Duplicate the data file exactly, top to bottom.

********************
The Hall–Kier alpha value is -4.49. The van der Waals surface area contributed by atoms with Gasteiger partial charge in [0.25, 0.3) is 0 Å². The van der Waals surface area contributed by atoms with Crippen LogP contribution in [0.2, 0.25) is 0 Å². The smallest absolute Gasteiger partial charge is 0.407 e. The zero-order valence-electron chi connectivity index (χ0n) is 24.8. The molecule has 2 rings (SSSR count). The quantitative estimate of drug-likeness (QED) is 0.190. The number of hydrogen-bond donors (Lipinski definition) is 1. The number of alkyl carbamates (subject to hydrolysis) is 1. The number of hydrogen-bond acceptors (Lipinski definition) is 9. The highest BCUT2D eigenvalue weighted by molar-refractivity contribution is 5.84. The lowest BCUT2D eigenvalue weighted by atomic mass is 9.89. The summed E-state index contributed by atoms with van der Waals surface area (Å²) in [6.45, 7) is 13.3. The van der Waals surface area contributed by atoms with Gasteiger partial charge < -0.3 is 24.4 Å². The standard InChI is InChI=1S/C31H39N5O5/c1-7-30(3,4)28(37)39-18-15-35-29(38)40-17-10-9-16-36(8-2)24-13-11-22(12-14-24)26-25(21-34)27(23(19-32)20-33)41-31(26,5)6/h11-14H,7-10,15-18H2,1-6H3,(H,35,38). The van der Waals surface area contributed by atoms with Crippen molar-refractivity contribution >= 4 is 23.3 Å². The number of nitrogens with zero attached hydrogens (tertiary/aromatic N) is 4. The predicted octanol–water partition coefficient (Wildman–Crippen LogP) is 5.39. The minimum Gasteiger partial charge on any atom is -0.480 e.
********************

The Hall–Kier alpha value is -4.49. The van der Waals surface area contributed by atoms with Gasteiger partial charge in [0.25, 0.3) is 0 Å². The van der Waals surface area contributed by atoms with Crippen LogP contribution in [0.2, 0.25) is 0 Å². The smallest absolute Gasteiger partial charge is 0.407 e. The zero-order valence-electron chi connectivity index (χ0n) is 24.8. The molecule has 2 rings (SSSR count). The quantitative estimate of drug-likeness (QED) is 0.190. The number of hydrogen-bond donors (Lipinski definition) is 1. The number of alkyl carbamates (subject to hydrolysis) is 1. The number of hydrogen-bond acceptors (Lipinski definition) is 9. The highest BCUT2D eigenvalue weighted by molar-refractivity contribution is 5.84. The lowest BCUT2D eigenvalue weighted by atomic mass is 9.89. The summed E-state index contributed by atoms with van der Waals surface area (Å²) in [6.45, 7) is 13.3. The van der Waals surface area contributed by atoms with Gasteiger partial charge < -0.3 is 24.4 Å². The standard InChI is InChI=1S/C31H39N5O5/c1-7-30(3,4)28(37)39-18-15-35-29(38)40-17-10-9-16-36(8-2)24-13-11-22(12-14-24)26-25(21-34)27(23(19-32)20-33)41-31(26,5)6/h11-14H,7-10,15-18H2,1-6H3,(H,35,38). The van der Waals surface area contributed by atoms with Crippen molar-refractivity contribution >= 4 is 23.3 Å². The number of nitrogens with zero attached hydrogens (tertiary/aromatic N) is 4. The predicted octanol–water partition coefficient (Wildman–Crippen LogP) is 5.39. The minimum Gasteiger partial charge on any atom is -0.480 e.